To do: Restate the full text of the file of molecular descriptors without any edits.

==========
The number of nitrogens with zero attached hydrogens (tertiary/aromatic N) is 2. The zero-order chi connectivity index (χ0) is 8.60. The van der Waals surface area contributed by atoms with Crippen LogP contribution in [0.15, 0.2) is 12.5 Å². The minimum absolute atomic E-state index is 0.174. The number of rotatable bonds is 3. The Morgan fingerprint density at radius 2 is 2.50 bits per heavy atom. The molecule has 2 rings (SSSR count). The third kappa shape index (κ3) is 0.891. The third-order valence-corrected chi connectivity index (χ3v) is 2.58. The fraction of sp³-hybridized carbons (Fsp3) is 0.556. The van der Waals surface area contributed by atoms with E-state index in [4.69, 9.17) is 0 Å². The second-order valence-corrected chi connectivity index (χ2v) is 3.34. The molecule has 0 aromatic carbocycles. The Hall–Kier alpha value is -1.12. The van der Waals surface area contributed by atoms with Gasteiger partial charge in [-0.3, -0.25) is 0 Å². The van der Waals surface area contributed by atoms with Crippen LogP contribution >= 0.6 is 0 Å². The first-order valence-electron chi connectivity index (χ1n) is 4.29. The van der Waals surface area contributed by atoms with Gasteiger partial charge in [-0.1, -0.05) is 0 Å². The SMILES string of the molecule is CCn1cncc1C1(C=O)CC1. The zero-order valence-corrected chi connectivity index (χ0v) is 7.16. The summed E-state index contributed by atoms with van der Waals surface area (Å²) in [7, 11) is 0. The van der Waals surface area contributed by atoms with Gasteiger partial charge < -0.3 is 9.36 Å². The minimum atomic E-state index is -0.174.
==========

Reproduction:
The number of nitrogens with zero attached hydrogens (tertiary/aromatic N) is 2. The zero-order chi connectivity index (χ0) is 8.60. The van der Waals surface area contributed by atoms with Crippen LogP contribution in [0.15, 0.2) is 12.5 Å². The minimum absolute atomic E-state index is 0.174. The number of rotatable bonds is 3. The Morgan fingerprint density at radius 2 is 2.50 bits per heavy atom. The molecule has 2 rings (SSSR count). The third kappa shape index (κ3) is 0.891. The third-order valence-corrected chi connectivity index (χ3v) is 2.58. The fraction of sp³-hybridized carbons (Fsp3) is 0.556. The van der Waals surface area contributed by atoms with E-state index in [4.69, 9.17) is 0 Å². The second-order valence-corrected chi connectivity index (χ2v) is 3.34. The molecule has 0 aromatic carbocycles. The Hall–Kier alpha value is -1.12. The van der Waals surface area contributed by atoms with Gasteiger partial charge in [-0.3, -0.25) is 0 Å². The van der Waals surface area contributed by atoms with Crippen LogP contribution >= 0.6 is 0 Å². The first-order valence-electron chi connectivity index (χ1n) is 4.29. The van der Waals surface area contributed by atoms with Gasteiger partial charge in [-0.1, -0.05) is 0 Å². The SMILES string of the molecule is CCn1cncc1C1(C=O)CC1. The zero-order valence-corrected chi connectivity index (χ0v) is 7.16. The summed E-state index contributed by atoms with van der Waals surface area (Å²) in [7, 11) is 0. The van der Waals surface area contributed by atoms with Gasteiger partial charge < -0.3 is 9.36 Å². The minimum atomic E-state index is -0.174.